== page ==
The IRD has Double Taxation Agreements (DTAs) with a number of countries, meaning that tax paid in one country is counted when filing tax returns in the other country, so that you don't get taxed twice.
The IRD explains it this way: "You may be a tax resident in both New Zealand and another country or territory. This means that you are a resident in two countries or territories and subject to the tax laws of each. If both countries or territories tax their residents on worldwide income you could be taxed twice on the same income. Double tax agreements (DTAs) have been negotiated between New Zealand and many other countries or territories to decide which country or territory has the first or sole right to tax specific types of income."
Click here to see the current list of countries with whom NZ has a DTA. Note that the arrangements vary from country to country, so you need to check out the specifics.
Non-residency means that you are taxed as a non-resident on any income derived here in NZ. These rates are significantly lower than normal tax rates, e.g. the non-resident tax rate for the United Kingdom is 10-15%. See here for details
Working out if you are a resident or not for taxation purposes
It may not be as straightforward as you think (I'm not trying to rain on the parade here!!). Here's what the IRD says:
For tax purposes you are a non-resident if you are away from New Zealand for more than 325 days in any 12-month period, and do not have an enduring relationship with New Zealand.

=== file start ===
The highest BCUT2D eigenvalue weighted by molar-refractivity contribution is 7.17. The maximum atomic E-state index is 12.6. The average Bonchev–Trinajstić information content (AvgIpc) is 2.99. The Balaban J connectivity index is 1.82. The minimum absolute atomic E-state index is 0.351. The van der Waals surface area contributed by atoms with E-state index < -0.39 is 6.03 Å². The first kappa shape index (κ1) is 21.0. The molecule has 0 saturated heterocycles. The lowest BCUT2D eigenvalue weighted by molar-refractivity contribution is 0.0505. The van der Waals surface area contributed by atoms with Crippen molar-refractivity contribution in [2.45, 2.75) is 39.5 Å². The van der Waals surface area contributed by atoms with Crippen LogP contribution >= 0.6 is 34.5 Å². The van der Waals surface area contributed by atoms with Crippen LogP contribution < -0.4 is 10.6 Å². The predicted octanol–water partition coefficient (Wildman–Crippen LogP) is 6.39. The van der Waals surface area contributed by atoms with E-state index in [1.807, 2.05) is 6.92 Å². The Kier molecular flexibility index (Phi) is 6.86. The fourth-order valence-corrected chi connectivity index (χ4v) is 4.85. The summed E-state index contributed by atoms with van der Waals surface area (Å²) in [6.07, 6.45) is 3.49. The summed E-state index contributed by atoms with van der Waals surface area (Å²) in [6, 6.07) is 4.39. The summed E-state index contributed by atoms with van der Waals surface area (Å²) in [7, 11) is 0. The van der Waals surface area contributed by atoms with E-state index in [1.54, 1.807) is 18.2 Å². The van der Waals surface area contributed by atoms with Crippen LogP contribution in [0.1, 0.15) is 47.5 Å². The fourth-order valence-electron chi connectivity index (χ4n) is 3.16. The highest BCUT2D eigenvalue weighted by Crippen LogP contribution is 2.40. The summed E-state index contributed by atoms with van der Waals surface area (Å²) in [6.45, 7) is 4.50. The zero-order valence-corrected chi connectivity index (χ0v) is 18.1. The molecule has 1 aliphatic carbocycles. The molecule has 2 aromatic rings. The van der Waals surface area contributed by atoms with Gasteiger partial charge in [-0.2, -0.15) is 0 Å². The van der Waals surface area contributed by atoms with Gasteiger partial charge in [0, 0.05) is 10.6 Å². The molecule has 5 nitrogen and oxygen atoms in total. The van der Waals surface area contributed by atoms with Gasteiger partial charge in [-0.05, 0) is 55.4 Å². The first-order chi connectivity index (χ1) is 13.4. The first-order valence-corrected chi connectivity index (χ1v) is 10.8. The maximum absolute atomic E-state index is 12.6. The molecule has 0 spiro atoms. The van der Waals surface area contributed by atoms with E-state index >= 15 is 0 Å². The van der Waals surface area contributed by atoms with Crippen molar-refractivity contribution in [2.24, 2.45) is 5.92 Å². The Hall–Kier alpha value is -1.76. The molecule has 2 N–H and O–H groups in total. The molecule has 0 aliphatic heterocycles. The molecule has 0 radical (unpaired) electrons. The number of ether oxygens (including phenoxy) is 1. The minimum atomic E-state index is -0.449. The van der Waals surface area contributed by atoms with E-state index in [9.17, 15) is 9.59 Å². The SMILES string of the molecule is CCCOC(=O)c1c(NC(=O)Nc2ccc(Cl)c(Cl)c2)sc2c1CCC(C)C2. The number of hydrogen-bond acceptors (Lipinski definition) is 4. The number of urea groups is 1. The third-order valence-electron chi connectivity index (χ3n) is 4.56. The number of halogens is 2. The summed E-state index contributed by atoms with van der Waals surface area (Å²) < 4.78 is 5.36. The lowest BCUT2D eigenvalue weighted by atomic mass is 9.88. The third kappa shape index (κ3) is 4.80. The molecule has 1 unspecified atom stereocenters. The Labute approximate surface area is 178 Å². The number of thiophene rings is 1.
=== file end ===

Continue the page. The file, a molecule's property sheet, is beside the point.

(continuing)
So, how do you know if you have an enduring relationship with New Zealand? Happily, IRD has published a guide to help you work it out. As with virtually everything, this is self-assessed and honesty-based. Make sure that your conclusion is that of the hypothetical "reasonable person." See also this page at the IRD website, which contains a common example scenario, wherein someone lives in the UK but owns property in NZ
Let's say that you work out that you are not tax-resident in New Zealand, and you own rental property here:
- If you live and work in Australia and own rental property here in New Zealand, see this article for info on tax losses and how they can be offset against your Australian income.
- If you live and work in the United Kingdom (UK) and own rental property here in New Zealand, see this article for info on tax losses and how they relate to your UK income.
- If you live and work in Malaysia or Singapore, we recommend that you talk to a local accountant who specialises in property and in international clients, if possible. We have written to the tax departments of these countries and are currently awaiting their responses. We will update this blog once we receive a reply.
- If you live and work in another country, we recommend that you talk to a local accountant who specialises in property and in international clients, if possible.
Other helpful links
What is my personal tax residency?
What income is taxable in New Zealand?
New Zealand tax residents with overseas interests
Top 10 facts on international tax
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